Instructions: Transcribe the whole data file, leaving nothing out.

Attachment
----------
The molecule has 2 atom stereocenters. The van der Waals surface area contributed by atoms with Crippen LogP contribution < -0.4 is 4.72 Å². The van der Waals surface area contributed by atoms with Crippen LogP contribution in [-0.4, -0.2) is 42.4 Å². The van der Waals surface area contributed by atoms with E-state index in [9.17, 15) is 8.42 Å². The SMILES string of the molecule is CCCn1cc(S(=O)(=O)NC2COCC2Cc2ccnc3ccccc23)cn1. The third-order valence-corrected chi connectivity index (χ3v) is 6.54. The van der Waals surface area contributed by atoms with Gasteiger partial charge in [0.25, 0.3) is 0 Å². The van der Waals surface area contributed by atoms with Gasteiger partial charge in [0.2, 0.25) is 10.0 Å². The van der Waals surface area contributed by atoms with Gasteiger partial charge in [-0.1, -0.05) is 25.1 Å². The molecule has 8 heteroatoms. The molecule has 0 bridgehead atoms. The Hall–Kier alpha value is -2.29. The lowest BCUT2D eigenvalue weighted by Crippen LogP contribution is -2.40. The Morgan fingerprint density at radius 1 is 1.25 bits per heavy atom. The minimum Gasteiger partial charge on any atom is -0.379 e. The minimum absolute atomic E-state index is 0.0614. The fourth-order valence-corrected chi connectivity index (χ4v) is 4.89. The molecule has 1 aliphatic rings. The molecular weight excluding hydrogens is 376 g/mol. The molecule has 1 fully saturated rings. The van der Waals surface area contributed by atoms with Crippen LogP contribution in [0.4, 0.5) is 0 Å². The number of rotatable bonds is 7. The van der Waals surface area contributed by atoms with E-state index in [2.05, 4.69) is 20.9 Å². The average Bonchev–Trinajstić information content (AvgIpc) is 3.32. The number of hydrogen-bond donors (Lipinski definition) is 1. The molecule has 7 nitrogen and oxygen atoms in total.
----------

The molecule has 2 atom stereocenters. The van der Waals surface area contributed by atoms with Crippen LogP contribution < -0.4 is 4.72 Å². The van der Waals surface area contributed by atoms with Crippen LogP contribution in [-0.4, -0.2) is 42.4 Å². The van der Waals surface area contributed by atoms with E-state index in [9.17, 15) is 8.42 Å². The SMILES string of the molecule is CCCn1cc(S(=O)(=O)NC2COCC2Cc2ccnc3ccccc23)cn1. The third-order valence-corrected chi connectivity index (χ3v) is 6.54. The van der Waals surface area contributed by atoms with Gasteiger partial charge in [0.25, 0.3) is 0 Å². The van der Waals surface area contributed by atoms with Gasteiger partial charge in [0.2, 0.25) is 10.0 Å². The van der Waals surface area contributed by atoms with Gasteiger partial charge in [-0.1, -0.05) is 25.1 Å². The molecule has 8 heteroatoms. The molecule has 0 bridgehead atoms. The Hall–Kier alpha value is -2.29. The lowest BCUT2D eigenvalue weighted by Crippen LogP contribution is -2.40. The Morgan fingerprint density at radius 1 is 1.25 bits per heavy atom. The minimum Gasteiger partial charge on any atom is -0.379 e. The minimum absolute atomic E-state index is 0.0614. The fourth-order valence-corrected chi connectivity index (χ4v) is 4.89. The molecule has 1 aliphatic rings. The molecular weight excluding hydrogens is 376 g/mol. The molecule has 1 fully saturated rings. The van der Waals surface area contributed by atoms with Crippen LogP contribution in [0.4, 0.5) is 0 Å². The number of rotatable bonds is 7. The van der Waals surface area contributed by atoms with E-state index in [2.05, 4.69) is 20.9 Å². The average Bonchev–Trinajstić information content (AvgIpc) is 3.32. The number of hydrogen-bond donors (Lipinski definition) is 1. The molecule has 7 nitrogen and oxygen atoms in total.